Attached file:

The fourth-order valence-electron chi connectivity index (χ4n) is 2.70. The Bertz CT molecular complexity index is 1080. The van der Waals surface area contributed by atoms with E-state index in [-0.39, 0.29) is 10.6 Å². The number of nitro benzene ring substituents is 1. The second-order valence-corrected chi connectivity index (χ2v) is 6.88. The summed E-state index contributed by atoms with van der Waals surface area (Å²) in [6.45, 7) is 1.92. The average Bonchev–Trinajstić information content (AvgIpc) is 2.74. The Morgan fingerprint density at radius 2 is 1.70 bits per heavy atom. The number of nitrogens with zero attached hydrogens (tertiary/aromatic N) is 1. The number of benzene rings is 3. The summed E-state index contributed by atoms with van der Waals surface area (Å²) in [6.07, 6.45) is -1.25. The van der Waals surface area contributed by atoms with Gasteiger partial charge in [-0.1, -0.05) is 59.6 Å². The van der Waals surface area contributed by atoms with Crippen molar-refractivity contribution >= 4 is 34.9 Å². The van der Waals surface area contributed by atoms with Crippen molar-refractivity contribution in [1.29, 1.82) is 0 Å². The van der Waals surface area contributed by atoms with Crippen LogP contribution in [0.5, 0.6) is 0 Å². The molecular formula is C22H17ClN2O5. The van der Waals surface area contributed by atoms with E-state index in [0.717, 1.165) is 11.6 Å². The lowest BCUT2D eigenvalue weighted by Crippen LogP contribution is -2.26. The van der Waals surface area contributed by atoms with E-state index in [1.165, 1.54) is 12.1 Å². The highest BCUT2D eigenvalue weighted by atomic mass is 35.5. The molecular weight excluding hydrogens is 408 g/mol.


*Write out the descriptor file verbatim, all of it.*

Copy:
The fourth-order valence-electron chi connectivity index (χ4n) is 2.70. The Bertz CT molecular complexity index is 1080. The van der Waals surface area contributed by atoms with E-state index in [-0.39, 0.29) is 10.6 Å². The number of nitro benzene ring substituents is 1. The second-order valence-corrected chi connectivity index (χ2v) is 6.88. The summed E-state index contributed by atoms with van der Waals surface area (Å²) in [6.45, 7) is 1.92. The average Bonchev–Trinajstić information content (AvgIpc) is 2.74. The Morgan fingerprint density at radius 2 is 1.70 bits per heavy atom. The number of nitrogens with zero attached hydrogens (tertiary/aromatic N) is 1. The number of benzene rings is 3. The summed E-state index contributed by atoms with van der Waals surface area (Å²) in [6.07, 6.45) is -1.25. The van der Waals surface area contributed by atoms with Gasteiger partial charge in [-0.1, -0.05) is 59.6 Å². The van der Waals surface area contributed by atoms with Crippen molar-refractivity contribution >= 4 is 34.9 Å². The van der Waals surface area contributed by atoms with Crippen molar-refractivity contribution in [1.29, 1.82) is 0 Å². The van der Waals surface area contributed by atoms with Crippen LogP contribution in [0.5, 0.6) is 0 Å². The molecular formula is C22H17ClN2O5. The van der Waals surface area contributed by atoms with E-state index in [0.717, 1.165) is 11.6 Å². The lowest BCUT2D eigenvalue weighted by Crippen LogP contribution is -2.26. The van der Waals surface area contributed by atoms with E-state index in [1.165, 1.54) is 12.1 Å². The highest BCUT2D eigenvalue weighted by atomic mass is 35.5. The molecular weight excluding hydrogens is 408 g/mol.